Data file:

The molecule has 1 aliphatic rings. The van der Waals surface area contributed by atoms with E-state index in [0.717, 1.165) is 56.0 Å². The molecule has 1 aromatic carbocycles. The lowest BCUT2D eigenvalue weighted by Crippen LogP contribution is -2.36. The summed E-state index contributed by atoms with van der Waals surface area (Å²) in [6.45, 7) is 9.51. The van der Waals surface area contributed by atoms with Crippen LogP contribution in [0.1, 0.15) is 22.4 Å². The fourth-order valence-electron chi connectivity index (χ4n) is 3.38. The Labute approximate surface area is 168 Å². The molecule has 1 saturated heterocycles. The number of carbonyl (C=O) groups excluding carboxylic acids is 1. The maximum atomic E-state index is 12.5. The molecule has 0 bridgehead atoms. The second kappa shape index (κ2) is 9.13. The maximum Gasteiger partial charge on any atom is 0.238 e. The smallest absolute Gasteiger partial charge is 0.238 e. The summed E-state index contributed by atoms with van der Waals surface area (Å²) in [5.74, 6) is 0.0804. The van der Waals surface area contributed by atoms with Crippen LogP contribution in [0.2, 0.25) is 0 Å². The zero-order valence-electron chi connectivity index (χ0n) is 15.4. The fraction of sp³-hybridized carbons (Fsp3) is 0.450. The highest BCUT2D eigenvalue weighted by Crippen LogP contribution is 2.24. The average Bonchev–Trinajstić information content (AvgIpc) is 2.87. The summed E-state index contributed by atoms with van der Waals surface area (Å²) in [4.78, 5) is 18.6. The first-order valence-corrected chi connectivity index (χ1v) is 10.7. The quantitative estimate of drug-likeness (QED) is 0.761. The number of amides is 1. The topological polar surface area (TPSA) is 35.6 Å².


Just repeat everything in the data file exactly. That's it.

The molecule has 1 aliphatic rings. The van der Waals surface area contributed by atoms with E-state index in [0.717, 1.165) is 56.0 Å². The molecule has 1 aromatic carbocycles. The lowest BCUT2D eigenvalue weighted by Crippen LogP contribution is -2.36. The summed E-state index contributed by atoms with van der Waals surface area (Å²) in [6.45, 7) is 9.51. The van der Waals surface area contributed by atoms with Crippen LogP contribution in [0.1, 0.15) is 22.4 Å². The fourth-order valence-electron chi connectivity index (χ4n) is 3.38. The Labute approximate surface area is 168 Å². The molecule has 1 saturated heterocycles. The number of carbonyl (C=O) groups excluding carboxylic acids is 1. The maximum atomic E-state index is 12.5. The molecule has 0 bridgehead atoms. The second kappa shape index (κ2) is 9.13. The maximum Gasteiger partial charge on any atom is 0.238 e. The smallest absolute Gasteiger partial charge is 0.238 e. The summed E-state index contributed by atoms with van der Waals surface area (Å²) in [5.74, 6) is 0.0804. The van der Waals surface area contributed by atoms with Crippen LogP contribution in [0.2, 0.25) is 0 Å². The zero-order valence-electron chi connectivity index (χ0n) is 15.4. The fraction of sp³-hybridized carbons (Fsp3) is 0.450. The highest BCUT2D eigenvalue weighted by Crippen LogP contribution is 2.24. The average Bonchev–Trinajstić information content (AvgIpc) is 2.87. The summed E-state index contributed by atoms with van der Waals surface area (Å²) in [4.78, 5) is 18.6. The first-order valence-corrected chi connectivity index (χ1v) is 10.7. The quantitative estimate of drug-likeness (QED) is 0.761. The number of amides is 1. The topological polar surface area (TPSA) is 35.6 Å².